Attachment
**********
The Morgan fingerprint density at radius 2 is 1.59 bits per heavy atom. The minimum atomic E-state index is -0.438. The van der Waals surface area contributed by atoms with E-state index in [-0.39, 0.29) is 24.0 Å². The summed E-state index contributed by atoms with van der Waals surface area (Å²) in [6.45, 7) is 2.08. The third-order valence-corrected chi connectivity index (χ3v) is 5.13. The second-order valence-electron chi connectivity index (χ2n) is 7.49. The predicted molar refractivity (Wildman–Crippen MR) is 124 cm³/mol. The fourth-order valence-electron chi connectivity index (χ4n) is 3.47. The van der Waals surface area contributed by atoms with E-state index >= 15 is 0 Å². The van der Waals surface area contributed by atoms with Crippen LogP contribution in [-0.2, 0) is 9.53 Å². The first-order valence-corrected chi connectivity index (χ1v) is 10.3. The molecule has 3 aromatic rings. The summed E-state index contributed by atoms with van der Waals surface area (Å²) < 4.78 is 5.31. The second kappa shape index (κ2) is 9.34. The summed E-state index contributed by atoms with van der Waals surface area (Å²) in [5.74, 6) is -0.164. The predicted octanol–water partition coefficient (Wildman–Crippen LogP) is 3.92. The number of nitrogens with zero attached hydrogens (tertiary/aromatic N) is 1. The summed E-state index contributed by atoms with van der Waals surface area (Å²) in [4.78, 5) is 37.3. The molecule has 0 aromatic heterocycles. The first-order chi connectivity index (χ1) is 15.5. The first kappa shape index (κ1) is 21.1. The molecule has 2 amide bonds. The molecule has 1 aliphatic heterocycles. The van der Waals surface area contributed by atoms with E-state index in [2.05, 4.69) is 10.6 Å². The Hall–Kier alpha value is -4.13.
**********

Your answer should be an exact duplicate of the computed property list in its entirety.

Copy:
The Morgan fingerprint density at radius 2 is 1.59 bits per heavy atom. The minimum atomic E-state index is -0.438. The van der Waals surface area contributed by atoms with E-state index in [-0.39, 0.29) is 24.0 Å². The summed E-state index contributed by atoms with van der Waals surface area (Å²) in [6.45, 7) is 2.08. The third-order valence-corrected chi connectivity index (χ3v) is 5.13. The second-order valence-electron chi connectivity index (χ2n) is 7.49. The predicted molar refractivity (Wildman–Crippen MR) is 124 cm³/mol. The fourth-order valence-electron chi connectivity index (χ4n) is 3.47. The van der Waals surface area contributed by atoms with E-state index >= 15 is 0 Å². The van der Waals surface area contributed by atoms with Crippen LogP contribution in [-0.2, 0) is 9.53 Å². The first-order valence-corrected chi connectivity index (χ1v) is 10.3. The molecule has 3 aromatic rings. The summed E-state index contributed by atoms with van der Waals surface area (Å²) < 4.78 is 5.31. The second kappa shape index (κ2) is 9.34. The summed E-state index contributed by atoms with van der Waals surface area (Å²) in [5.74, 6) is -0.164. The predicted octanol–water partition coefficient (Wildman–Crippen LogP) is 3.92. The number of nitrogens with zero attached hydrogens (tertiary/aromatic N) is 1. The summed E-state index contributed by atoms with van der Waals surface area (Å²) in [4.78, 5) is 37.3. The molecule has 0 aromatic heterocycles. The first-order chi connectivity index (χ1) is 15.5. The first kappa shape index (κ1) is 21.1. The molecule has 2 amide bonds. The molecule has 1 aliphatic heterocycles. The van der Waals surface area contributed by atoms with E-state index in [2.05, 4.69) is 10.6 Å². The Hall–Kier alpha value is -4.13.